There are four main types of challenging questions to ask yourself:

1. Reality testing:• What is my evidence for and against my thinking?• Are my thoughts factual, or are they just my interpretations?• Am I jumping to negative conclusions?• How can I find out if my thoughts are actually true?

2. Look for alternative explanations:• Are there any other ways that I could look at this situation?• What else could this mean?• If I were being positive, how would I perceive this situation?

3. Putting it in perspective:• Is this situation as bad as I am making out to be?• What is the worst thing that could happen? How likely is it?• What is the best thing that could happen?• What is most likely to happen?• Is there anything good about this situation?• Will this matter in five years time?When you feel anxious, depressed or stressed-out your self-talk is likely to become extreme, you’ll be more likely to expect the worst and focus on the most negative aspects of your situation. So, it’s helpful to try and put things into their proper perspective.

4. Using goal-directed thinking:• Is thinking this way helping me to feel good or to achieve my goals?• What can I do that will help me solve the problem?• Is there something I can learn from this situation, to help me do it better next time?Recognizing that your current way of thinking might be self-defeating (e.g., it doesn’t make you feel good or help you to get what you want) can sometimes motivate you to look at things from a different perspective. You can conquer your negative self-talk today by challenging yourself with these questions every time you catch yourself thinking something negative to yourself. Try it 🙂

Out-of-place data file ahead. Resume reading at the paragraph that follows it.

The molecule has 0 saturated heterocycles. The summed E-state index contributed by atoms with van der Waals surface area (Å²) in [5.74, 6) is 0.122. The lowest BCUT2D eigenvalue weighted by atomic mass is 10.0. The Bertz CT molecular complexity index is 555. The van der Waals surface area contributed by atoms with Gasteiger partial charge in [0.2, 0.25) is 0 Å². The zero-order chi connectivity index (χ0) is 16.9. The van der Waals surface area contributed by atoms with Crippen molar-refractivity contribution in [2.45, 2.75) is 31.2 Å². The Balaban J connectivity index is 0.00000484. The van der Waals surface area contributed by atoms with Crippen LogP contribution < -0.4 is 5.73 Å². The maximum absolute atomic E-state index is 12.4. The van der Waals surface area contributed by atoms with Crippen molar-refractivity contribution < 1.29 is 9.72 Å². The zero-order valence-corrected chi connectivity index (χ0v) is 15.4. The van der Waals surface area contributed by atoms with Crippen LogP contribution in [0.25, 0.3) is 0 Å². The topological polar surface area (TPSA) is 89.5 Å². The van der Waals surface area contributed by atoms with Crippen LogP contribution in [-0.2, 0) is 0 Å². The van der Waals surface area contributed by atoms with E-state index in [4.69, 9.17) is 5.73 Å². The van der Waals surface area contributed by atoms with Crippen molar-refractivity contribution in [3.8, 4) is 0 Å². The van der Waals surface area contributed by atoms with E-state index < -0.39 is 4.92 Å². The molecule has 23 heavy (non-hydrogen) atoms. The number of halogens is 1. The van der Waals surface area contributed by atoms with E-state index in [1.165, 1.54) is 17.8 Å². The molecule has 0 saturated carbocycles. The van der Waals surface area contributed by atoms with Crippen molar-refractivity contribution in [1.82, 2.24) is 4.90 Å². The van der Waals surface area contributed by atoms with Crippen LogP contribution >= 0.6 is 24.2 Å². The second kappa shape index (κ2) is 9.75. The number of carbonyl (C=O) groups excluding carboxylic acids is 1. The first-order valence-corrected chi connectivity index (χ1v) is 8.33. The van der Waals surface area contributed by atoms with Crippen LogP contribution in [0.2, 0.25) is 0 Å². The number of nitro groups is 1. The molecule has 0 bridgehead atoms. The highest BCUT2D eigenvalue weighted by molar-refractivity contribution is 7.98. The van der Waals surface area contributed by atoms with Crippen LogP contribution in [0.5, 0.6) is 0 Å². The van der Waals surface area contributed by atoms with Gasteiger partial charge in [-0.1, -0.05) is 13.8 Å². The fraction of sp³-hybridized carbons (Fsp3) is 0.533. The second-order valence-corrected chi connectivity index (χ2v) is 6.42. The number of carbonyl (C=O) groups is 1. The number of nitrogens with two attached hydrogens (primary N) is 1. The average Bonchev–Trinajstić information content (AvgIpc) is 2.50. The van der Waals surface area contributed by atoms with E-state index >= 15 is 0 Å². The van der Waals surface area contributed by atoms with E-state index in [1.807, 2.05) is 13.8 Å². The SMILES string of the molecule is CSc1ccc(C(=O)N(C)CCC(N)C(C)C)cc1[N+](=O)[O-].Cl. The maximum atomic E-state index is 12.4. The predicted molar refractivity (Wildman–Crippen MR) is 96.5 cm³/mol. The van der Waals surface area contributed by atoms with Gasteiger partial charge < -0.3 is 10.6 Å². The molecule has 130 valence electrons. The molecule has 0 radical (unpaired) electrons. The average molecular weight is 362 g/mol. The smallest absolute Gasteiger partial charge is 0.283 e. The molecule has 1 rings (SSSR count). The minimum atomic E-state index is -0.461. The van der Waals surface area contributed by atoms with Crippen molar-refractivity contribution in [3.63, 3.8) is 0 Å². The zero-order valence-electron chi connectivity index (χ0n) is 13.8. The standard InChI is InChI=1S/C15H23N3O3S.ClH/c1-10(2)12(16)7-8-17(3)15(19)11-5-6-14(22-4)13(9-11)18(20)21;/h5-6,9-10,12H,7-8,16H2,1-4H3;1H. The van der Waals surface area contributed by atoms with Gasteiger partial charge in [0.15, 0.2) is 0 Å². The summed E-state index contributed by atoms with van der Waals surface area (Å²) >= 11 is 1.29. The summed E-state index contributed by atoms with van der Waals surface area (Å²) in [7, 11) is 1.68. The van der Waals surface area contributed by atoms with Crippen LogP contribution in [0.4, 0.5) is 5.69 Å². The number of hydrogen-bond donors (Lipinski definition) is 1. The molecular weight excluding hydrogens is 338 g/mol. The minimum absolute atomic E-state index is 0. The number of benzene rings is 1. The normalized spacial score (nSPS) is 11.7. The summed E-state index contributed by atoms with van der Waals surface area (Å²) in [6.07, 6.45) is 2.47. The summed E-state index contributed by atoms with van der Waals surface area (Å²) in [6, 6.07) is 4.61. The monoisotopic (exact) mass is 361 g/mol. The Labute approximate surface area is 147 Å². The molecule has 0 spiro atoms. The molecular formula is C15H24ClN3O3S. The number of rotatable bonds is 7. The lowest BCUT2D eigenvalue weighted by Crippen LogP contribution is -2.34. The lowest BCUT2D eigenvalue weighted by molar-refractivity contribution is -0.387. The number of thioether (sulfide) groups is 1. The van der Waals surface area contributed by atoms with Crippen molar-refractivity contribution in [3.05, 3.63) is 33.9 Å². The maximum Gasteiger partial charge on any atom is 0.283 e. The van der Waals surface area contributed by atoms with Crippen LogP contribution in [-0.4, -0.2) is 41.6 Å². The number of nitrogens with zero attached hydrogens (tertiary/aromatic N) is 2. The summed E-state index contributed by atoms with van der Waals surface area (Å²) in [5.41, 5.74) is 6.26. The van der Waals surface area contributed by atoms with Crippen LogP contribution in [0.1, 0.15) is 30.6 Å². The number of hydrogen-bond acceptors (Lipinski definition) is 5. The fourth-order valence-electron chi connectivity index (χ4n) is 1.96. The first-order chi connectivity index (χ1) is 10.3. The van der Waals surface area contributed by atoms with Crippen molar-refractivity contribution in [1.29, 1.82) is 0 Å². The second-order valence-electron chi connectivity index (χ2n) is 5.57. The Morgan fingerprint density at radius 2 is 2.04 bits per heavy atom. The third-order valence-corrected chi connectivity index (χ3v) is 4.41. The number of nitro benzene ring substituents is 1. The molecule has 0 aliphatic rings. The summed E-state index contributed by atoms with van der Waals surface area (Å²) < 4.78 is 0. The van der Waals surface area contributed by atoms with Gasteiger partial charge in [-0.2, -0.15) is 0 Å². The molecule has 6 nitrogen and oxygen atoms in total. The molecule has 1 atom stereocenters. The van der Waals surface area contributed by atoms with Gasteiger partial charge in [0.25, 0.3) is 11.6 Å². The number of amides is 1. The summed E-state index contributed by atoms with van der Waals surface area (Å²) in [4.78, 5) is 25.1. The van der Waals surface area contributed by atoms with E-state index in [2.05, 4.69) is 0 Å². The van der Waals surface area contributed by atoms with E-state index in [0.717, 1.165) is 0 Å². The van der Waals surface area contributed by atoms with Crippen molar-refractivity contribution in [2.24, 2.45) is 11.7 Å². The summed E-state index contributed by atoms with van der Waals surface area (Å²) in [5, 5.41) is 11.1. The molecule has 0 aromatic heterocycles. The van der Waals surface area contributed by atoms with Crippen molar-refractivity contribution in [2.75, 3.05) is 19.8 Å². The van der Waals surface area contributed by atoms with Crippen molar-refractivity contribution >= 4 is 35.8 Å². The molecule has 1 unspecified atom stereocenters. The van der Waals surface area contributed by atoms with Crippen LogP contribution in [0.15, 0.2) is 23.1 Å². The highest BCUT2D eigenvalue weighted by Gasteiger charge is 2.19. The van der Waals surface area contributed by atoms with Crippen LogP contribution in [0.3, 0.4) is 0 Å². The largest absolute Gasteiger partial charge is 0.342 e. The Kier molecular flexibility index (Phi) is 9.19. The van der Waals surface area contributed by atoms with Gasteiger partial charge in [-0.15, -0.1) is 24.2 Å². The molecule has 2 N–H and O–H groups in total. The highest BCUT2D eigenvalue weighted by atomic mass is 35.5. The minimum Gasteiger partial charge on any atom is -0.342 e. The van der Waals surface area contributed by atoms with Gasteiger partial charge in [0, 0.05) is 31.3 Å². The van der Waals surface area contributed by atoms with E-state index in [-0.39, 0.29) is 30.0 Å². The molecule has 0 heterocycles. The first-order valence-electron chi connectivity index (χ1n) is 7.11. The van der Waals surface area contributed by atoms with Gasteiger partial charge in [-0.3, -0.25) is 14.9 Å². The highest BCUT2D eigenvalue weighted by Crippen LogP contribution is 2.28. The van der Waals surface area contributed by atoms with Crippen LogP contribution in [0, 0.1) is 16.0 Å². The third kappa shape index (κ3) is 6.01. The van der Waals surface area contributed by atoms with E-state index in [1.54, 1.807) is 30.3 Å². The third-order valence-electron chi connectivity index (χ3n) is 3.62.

Learning effective communication can feel like mastering a new language. A number of ingrained patterns can make the process especially challenging:

• Low Self-Esteem — It is difficult to be in a healthy relationship with someone who has low self-esteem. The person may be so busy wondering what other people think of him/her or feeling unworthy of love that they, consciously or unconsciously, push people away.

• Perfectionism — People often put pressure on themselves to be perfect — to say the right thing every time and create a perfect image of themselves in the minds of others. But authentic relationships aren’t showy; rather, they are defined by honesty and acceptance of self and others, flaws and all.

• Shame — Some people feel a great deal of shame, particularly in early recovery when they begin to face the consequences of their past behavior. Left unchecked, shame can be paralyzing. Shame directs the person’s focus inward, preventing them from listening attentively and being honest, spontaneous and fully engaged in conversation.

• Dishonesty — In active addiction for example, dishonesty not only came naturally but also served a valuable protective function. Lying and manipulating others allowed the compulsive drug use to continue, which at least at the time seemed essential for survival. In recovery, dishonesty is the enemy of effective communication (and of recovery itself). You cannot develop genuine intimacy with others if the relationship is built on dishonesty.

• Lack of Boundaries — people have difficulty establishing healthy boundaries. They may say yes when they mean no; they may trample on the rights of others. It is common for people to divulge too much information too soon and trust others without discernment.